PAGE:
Some believe contraceptives should be available at cost to those who can afford them, available to legal adults who cannot, and/or available to students through public schools. Some religious traditions, based on their view of reproduction, oppose birth control availability for everyone. There are religious traditions that oppose women's autonomy, and as such, are especially opposed to contraceptives for women. Some who oppose sex outside of marriage believe that distribution of condoms in schools encourages adolescent sexual activity. Those who oppose abortion but not birth control often favor condom distribution to reduce pregnancies. The government is interested in preventing the spread of sexually-transmitted diseases and reducing the number of unwanted pregnancies and children who are wards of the state or supported by state funds.

Technologically-Assisted Conception

Like birth control, the question in technologically-assisted conception is who (if anyone) can access it, what methods are available, and who pays. Most religious traditions have no issues with this, but some feel that conception is God's purview only.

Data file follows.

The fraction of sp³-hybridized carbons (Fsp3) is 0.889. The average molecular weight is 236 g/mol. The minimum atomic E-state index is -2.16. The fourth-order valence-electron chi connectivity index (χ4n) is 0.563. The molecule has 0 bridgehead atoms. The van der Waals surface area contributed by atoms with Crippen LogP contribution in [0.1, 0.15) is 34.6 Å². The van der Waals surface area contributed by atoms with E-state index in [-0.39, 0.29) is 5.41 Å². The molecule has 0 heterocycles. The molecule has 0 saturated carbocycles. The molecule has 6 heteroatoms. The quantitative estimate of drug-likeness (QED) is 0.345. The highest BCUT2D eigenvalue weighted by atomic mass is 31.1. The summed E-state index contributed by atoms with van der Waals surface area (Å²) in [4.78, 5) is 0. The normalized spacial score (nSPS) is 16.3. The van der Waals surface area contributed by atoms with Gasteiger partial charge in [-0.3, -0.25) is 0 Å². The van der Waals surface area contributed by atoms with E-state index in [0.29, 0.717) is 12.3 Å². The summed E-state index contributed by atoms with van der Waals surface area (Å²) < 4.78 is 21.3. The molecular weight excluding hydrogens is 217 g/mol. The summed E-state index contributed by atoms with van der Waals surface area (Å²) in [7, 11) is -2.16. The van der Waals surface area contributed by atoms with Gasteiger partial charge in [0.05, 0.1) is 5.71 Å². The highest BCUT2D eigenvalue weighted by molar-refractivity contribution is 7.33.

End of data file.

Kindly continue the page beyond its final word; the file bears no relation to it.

Human cloning has rapidly become an issue of much debate, and raises many issues, including guaranteeing human bio-diversity, that are very different from other reproduction issues. The primary medical debate has been over high risks associated with the procedure. Religious groups that believe that a soul enters the body at conception are disturbed by a procedure in which there is no conception per se. For a variety of reasons, most religious groups oppose human cloning,


While everyone seems to agree that adoption is good, state and religious institutions may disagree about who may adopt. The government must see to the safety and welfare of state wards. Some religious institutions, however, feel that certain behaviors, attitudes or beliefs disqualify an individual from being a fit parent, or that some family structures are not acceptable. They may oppose policies that allow certain types of adoptions.


While marriage is not legally directly related to reproduction, in some religious traditions marriage and reproduction are very closely tied or inseparable. These beliefs, coupled with other beliefs about who is permitted to marry, can lead to religious institutions insisting on limitations on civil marriage which are inconsistent both with the responsibilities of the state to treat all people equally under the law, and with definitions that other religious traditions may have for marriage and family.